McData Snaps up SANavigator

Trumps Brocade by snapping up multilingual management startup. Parliamo storagio?

September 6, 2001

3 Min Read
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McData Corp. (Nasdaq: MCDT) stole a march on archrival Brocade Communications Systems Inc. (Nasdaq: BRCD) Wednesday, announcing its intention to acquire SANavigator Inc. for $29.75 million in cash. SANavigators software will give McData the ability to manage other vendors' switches besides its own, something Brocade still can’t do, analysts say. (see McData Buys SANavigator).

Following the customary closing conditions, McData expects to take a one-time charge of between $2.5 million and $3 million in September 2001 for costs associated with the purchase. The company says the deal will dilute its earnings by $0.02 a share in the fourth quarter of 2001 and $0.05 to $0.06 a share in full year 2002. It does not expect to show revenue from the acquisition until the first quarter of 2003.

SANavigator was one of the last subsidiaries of Western Digital Corp.,which is restructuring to focus solely on its hard disk drive business. Western Digital recently announced $5.5 million in external funding to support this move, as well as the sale of its Connex subsidiary to Quantum Corp. (NYSE: DSS) (see Quantum Buys NAS Startup).

For McData’s part, it hopes to increase its share of the storage management software market, a sector estimated to reach $13.4 billion by 2004, of which the storage network management piece could exceed $1 billion, according to Gartner/Dataquest


By integrating SANavigator into its EOS (enterprise operating system) management software and EFCM (enterprise fabric connectivity manager) software products, McData claims it will have the edge over its competition for managing multivendor networks.EOS manages the configuration features inside a single McData switch, while EFCM manages multiple McData switches within a SAN, the company says. “Layering SANavigator on top means we can manage all the pieces [from other vendors] that go together in a SAN from the switches to HBAs and hubs,” says Brandon Hoff, vice president of strategic marketing at McData.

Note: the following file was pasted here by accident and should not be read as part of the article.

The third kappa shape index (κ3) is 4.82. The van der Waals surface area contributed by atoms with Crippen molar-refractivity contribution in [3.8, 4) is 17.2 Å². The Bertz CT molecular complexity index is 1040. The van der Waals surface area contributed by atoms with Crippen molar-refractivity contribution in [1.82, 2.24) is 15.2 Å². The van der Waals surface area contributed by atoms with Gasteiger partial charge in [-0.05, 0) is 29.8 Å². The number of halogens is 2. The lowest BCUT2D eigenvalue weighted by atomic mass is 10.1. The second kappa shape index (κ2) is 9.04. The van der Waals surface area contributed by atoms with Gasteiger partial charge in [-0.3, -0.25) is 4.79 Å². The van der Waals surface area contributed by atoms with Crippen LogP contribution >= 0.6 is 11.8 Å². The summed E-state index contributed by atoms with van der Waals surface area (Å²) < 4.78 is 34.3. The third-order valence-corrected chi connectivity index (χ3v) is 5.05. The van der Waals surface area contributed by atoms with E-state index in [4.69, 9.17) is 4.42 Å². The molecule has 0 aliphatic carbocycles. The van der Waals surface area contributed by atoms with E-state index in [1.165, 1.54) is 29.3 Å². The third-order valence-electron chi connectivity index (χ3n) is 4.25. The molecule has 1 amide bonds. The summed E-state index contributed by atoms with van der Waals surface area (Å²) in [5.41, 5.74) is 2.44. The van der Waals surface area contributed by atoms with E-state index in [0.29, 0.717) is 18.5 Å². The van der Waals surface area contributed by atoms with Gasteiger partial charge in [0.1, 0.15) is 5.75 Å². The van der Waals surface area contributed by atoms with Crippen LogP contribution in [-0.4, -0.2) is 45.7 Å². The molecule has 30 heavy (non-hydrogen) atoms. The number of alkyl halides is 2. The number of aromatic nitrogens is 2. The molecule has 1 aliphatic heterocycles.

Analysts say this gives McData an advantage over Brocade as it's Fabric OS management software is designed to manage Brocade switches only. "Fabric OS does not provide topology and device discovery of other elements on the network," says Arun Taneja, senior analyst with the Enterprise Storage Group Inc..

Brocade had not returned calls by press time.

To complete the spin on the deal, McData has coined the phrase “fabric virtualization,” or managing data across multiprotocol, multivendor switches, in much the same way as storage virtualization is supposed to operate across disparate storage devices (see Virtual Reality?).

As far as the competitive landscape goes for storage network management software, the deal leaves Prisa Networks Inc. and InterSAN Inc. as the two remaining startups in this space. They face steep competition from the likes of Veritas Software Corp. (Nasdaq: VRTS), Computer Associates International (NYSE: CA), BMC Software Inc., and IBM Corp.’s (NYSE: IBM) Tivoli unit, each of which are stepping up efforts in this area (see InterSAN Attracts Major InterEST).Robert Wright, the current president and COO of SANavigator, will be VP and general manager of SANavigator when the deal closes at the end of September. SANavigator will become a wholly owned subsidiary of McData, and its 40 or so employees will remain in San Jose, Calif.

McData's stock closed today at $12.70, down 10.56% against the previous day of trading.

— Jo Maitland, Senior Editor, Byte and Switch

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